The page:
BOCA RATON, Fla. Boca Raton resident Simone Bertucci filed a lawsuit this week against Houston's parent Hillstone Restaurant Group because the manager of a local unit asked her to leave the restaurant while she was breastfeeding her infant son.
Unaware that Florida law entitles women to breastfeed in public, Bertucci and her son Marcello relocated to her car while the rest of the family stayed to finish its meal. The Bertucci's were celebrating the 13th birthday of the family’s oldest son.
Bertucci filed the suit, in the 15th Judicial Court of Palm Beach County, largely to raise public awareness of mothers' right to breastfeed their children in public, said her attorney, Andrew Smith. He added that he and his client had not yet decided how much in compensation they will seek, but Hillstone spokesman Glenn Viers said the suit asks for hundreds of thousands of dollars in payment.
Hillstone does not deny that the 22-year-old manager of the unit mishandled the situation. Viers called it an unfortunate incident, and said the company "sees it as an opportunity to educate our managers." But he said that basing a lawsuit on the occurence is "absurd," and expressed hope that the court would summarily dismiss the action as lacking substance.
Viers noted that Hillstone had issued an apology to Bertucci, along with an invitation to return to the restaurant.
The situation underscores public sensitivities about breastfeeding, as Smith acknowledged. “Apparently my client’s [breastfeeding] offended the sensibilities of another Boca Raton patron – a woman – who then complained to the manager. Apparently the manager – who was also a woman - did not know the law because she asked my client to leave,” the attorney said.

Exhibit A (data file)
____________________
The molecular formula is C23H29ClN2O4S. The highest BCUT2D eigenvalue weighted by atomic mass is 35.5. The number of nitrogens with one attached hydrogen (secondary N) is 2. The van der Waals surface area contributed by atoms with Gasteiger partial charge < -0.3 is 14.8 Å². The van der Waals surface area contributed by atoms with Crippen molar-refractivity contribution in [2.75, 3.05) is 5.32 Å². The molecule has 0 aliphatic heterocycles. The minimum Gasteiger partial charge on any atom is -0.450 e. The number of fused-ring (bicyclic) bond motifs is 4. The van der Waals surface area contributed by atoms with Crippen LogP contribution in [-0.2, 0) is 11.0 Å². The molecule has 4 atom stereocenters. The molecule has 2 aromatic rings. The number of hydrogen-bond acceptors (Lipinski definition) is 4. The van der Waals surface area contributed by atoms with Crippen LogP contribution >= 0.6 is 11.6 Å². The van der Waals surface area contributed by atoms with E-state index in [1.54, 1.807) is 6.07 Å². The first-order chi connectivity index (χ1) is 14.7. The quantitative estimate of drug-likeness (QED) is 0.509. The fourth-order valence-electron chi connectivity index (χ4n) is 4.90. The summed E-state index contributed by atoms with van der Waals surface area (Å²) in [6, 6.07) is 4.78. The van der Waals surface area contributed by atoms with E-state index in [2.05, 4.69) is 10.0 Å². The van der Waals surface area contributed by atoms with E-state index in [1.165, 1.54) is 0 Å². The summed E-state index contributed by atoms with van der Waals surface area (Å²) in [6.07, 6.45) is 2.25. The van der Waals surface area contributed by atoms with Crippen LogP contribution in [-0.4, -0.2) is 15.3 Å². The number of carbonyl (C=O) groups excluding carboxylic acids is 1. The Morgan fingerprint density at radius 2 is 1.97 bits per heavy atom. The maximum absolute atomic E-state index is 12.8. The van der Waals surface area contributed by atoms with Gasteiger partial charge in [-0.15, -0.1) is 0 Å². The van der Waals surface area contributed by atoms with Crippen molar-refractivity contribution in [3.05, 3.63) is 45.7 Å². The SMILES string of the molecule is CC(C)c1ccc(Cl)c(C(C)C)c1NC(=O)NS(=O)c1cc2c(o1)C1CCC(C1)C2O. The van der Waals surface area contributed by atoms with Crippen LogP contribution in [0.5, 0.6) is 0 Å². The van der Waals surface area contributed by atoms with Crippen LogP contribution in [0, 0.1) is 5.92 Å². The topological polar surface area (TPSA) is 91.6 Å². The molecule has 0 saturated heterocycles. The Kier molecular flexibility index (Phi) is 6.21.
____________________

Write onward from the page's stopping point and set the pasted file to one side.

In 1993, Florida passed what was heralded by a pro-nursing group, La Leche League International, as the first comprehensive breastfeeding legislation in the United States. Today approximately 39 states have some type of legislation pertaining to breastfeeding.
Bertucci contends she was breastfeeding her child under a blanket while at the Houston’s here, but the Florida law gives a mother the right to breastfeed whether or not she is covered or even exposes her nipples. The manager was apparently also unaware of a mother’s right, covered or not.
Smith said that the issue is so divisive it has even made the news in England. “People have been calling me from all over to voice opinions. Some older women who grew up in an era when breastfeeding was not in vogue feel very strongly against it. The opinions are all over the place and very, very strong,” he said.
This is not the only controversial incident involving breastfeeding in a public setting.
Others reported situations include a woman nursing her baby inside Johnny’s Barbecue in Cullman, Ala. She alleged that an employee threw a dirty towel over the baby’s head to cover it up.
Also, a woman reportedly got into a breastfeeding dispute in a Houston Ronald McDonald House. Last year it was reported that a woman was removed from a Delta Airlines flight in Vermont because she was breastfeeding.
Smith acknowledged Hillstone's efforts to address the situation.
"The company has admitted wrong doing and has apologized and has sent her check refunding the family’s meal for $150. But to date their position has been that their apology should suffice,” he said.
Smith added he has not heard from the company since Bertucci’s lawsuit was filed earlier this week.Viers said he had not seen a copy of the filing as of Thursday afternoon and was not familiar with its specific allegations.